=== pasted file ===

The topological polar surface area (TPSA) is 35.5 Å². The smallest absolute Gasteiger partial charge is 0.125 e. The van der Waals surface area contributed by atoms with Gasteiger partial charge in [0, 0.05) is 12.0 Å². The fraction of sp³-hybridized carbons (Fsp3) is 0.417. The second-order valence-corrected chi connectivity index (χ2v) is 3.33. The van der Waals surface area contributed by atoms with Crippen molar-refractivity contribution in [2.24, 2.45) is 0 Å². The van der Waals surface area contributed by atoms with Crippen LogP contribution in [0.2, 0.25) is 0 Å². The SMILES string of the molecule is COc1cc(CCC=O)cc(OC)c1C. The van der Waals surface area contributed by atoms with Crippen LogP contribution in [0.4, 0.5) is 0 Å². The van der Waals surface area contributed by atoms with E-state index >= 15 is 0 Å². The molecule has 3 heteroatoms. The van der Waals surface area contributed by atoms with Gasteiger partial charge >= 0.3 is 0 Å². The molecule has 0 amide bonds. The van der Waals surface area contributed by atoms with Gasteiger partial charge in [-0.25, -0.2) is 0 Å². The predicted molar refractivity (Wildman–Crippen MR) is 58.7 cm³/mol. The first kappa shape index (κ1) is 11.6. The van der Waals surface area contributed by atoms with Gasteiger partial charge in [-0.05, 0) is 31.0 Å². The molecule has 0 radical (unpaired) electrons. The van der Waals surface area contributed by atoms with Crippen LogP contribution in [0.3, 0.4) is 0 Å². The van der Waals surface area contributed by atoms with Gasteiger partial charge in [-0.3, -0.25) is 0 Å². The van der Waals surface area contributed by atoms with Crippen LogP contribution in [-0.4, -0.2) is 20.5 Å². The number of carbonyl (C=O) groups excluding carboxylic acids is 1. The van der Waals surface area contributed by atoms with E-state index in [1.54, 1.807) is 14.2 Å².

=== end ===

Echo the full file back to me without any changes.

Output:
The topological polar surface area (TPSA) is 35.5 Å². The smallest absolute Gasteiger partial charge is 0.125 e. The van der Waals surface area contributed by atoms with Gasteiger partial charge in [0, 0.05) is 12.0 Å². The fraction of sp³-hybridized carbons (Fsp3) is 0.417. The second-order valence-corrected chi connectivity index (χ2v) is 3.33. The van der Waals surface area contributed by atoms with Crippen molar-refractivity contribution in [2.24, 2.45) is 0 Å². The van der Waals surface area contributed by atoms with Crippen LogP contribution in [0.2, 0.25) is 0 Å². The SMILES string of the molecule is COc1cc(CCC=O)cc(OC)c1C. The van der Waals surface area contributed by atoms with Crippen LogP contribution in [0.4, 0.5) is 0 Å². The van der Waals surface area contributed by atoms with E-state index >= 15 is 0 Å². The molecule has 3 heteroatoms. The van der Waals surface area contributed by atoms with Gasteiger partial charge >= 0.3 is 0 Å². The molecule has 0 amide bonds. The van der Waals surface area contributed by atoms with Gasteiger partial charge in [-0.25, -0.2) is 0 Å². The predicted molar refractivity (Wildman–Crippen MR) is 58.7 cm³/mol. The first kappa shape index (κ1) is 11.6. The van der Waals surface area contributed by atoms with Gasteiger partial charge in [-0.05, 0) is 31.0 Å². The molecule has 0 radical (unpaired) electrons. The van der Waals surface area contributed by atoms with Crippen LogP contribution in [0.3, 0.4) is 0 Å². The van der Waals surface area contributed by atoms with Gasteiger partial charge in [-0.3, -0.25) is 0 Å². The van der Waals surface area contributed by atoms with Crippen LogP contribution in [-0.4, -0.2) is 20.5 Å². The number of carbonyl (C=O) groups excluding carboxylic acids is 1. The van der Waals surface area contributed by atoms with E-state index in [1.54, 1.807) is 14.2 Å².